I close my eyes. Sleep doesn’t come for me right away. Not this time.
If I were asleep I’d call them dreams. If I were awake they’d be daydreams. These are neither. They live in that fleeting moment before you plunge into the dark, restorative depths of sleep. ‘Verge visions’, I like to call them.
In this particular vision I see a stupidly steep dirt climb in front of me. I see bark and thin branches and small rocks. My heart sinks as my eyes follow the narrow track up the hill. Another painful pinch.
The riders ahead of me turn away, silently, heads bowed. They opt for the flatter, more sensible route. Normally I’d go for the climb, but not this time. I am spent.
It’s a few hours after finishing the 2018 Ol’ Dirty and this ride has left a mark on me. And not just because of its difficulty.
It’s the first time I’ve been yelled at by someone in military get-up. Certainly the first time I’ve been yelled at by someone in military get-up at a cycling event. It’s about an hour before the start of Ol’ Dirty and I’m stuck in a line of traffic, trying to find a parking spot. The man in the khaki points down the driveway, telling me where I might find space, assuming I “can f*cking manage it!”.
I can’t, as it turns out. Not for a lack of trying, mind. It’s just that the carpark is full. I retreat, three-point-turning my way back out of the reserve to find a park on the roadside.
As I get my bike off the roof of the car, I start imagining a local resident walking their dog down to the park on this fine Sunday morning. I imagine that, as they enter that park in Mt. Evelyn, they see a couple of army personnel yelling a stream of profanities at people in cars. What would they make of this unusual scene?
For all of us there for the eighth edition of Hells 500’s Ol’ Dirty, however, this bizarre start isn’t entirely unexpected.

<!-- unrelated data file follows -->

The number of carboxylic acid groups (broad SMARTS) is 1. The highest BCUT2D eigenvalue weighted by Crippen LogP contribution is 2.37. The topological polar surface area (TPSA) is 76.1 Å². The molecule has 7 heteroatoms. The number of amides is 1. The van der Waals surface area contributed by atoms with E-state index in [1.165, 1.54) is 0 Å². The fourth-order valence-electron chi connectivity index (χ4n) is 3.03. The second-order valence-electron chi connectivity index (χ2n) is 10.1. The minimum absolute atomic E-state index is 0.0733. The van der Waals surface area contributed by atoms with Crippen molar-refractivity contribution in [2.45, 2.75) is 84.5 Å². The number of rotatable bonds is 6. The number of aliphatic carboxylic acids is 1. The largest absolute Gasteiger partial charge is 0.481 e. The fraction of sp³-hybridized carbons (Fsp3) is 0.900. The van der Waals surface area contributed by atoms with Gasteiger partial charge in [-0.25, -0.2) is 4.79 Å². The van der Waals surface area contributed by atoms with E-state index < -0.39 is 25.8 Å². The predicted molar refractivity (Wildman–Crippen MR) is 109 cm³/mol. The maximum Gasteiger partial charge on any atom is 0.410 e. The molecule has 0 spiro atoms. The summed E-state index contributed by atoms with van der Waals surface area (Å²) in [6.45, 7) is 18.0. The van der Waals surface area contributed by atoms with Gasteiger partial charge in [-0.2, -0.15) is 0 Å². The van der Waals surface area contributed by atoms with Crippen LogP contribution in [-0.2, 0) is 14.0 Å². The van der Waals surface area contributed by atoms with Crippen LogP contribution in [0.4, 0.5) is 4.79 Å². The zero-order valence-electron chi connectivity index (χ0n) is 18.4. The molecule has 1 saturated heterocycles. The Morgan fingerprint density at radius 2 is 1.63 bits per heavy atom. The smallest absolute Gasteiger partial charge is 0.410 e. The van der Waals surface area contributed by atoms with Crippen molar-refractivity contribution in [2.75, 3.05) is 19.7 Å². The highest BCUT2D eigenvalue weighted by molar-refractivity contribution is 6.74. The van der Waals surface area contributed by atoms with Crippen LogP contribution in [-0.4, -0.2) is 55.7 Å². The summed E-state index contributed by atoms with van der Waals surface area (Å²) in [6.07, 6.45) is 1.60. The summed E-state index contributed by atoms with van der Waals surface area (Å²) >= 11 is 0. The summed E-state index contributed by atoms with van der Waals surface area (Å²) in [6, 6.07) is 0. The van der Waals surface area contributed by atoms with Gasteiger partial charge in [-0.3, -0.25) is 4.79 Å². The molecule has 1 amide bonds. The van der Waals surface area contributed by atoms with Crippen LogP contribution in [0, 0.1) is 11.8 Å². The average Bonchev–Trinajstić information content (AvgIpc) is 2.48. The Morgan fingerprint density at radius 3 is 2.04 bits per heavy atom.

The event’s boot camp theme was evident from the earliest promotions. Once signed up, subsequent correspondence hinted at the theme, with military jargon employed to help build the narrative.
Event HQ had been decked out to suitably reflect the theme. Dozens of metres of camouflage bunting adorned the walls, volunteers came around applying camo face paint and buzz cuts were available for all. A military-style jeep was a nice touch, as was the supply drop crates filled with mid-ride snacks and the dog tags handed out to every rider.
There was an undeniable buzz as the start approached, with riders mingling, talking excitedly about the day ahead, and being harassed hilarious by the military personnel. I’m not sure if it was the slightly more enclosed Event HQ than in years gone by or higher participation numbers (or both) but it felt like the biggest Ol’ Dirty to date.
Seeing the MPs goad the hundreds-strong crowd into a round of star jumps and a run through an obstacle course, all while enveloped in orange flare smoke, was the most bizarre thing I’ve seen at the start of a bike ride.
It was an amazing day already and the ride hadn’t even started.
The pre-ride literature recommended leaving the road bike at home and instead bringing a CX bike or MTB — a first for Ol’ Dirty. It’s always been a ride that’s pushed bikes — usually road bikes — to their limits, if not beyond. Running the “CX or MTB” recommendation through the Andy van Bergen Optimism Bias Filter TM, and knowing there was some single-track involved, I pretty quickly arrived at “you’ll really want to bring an MTB.” So I did. And I’m glad I did.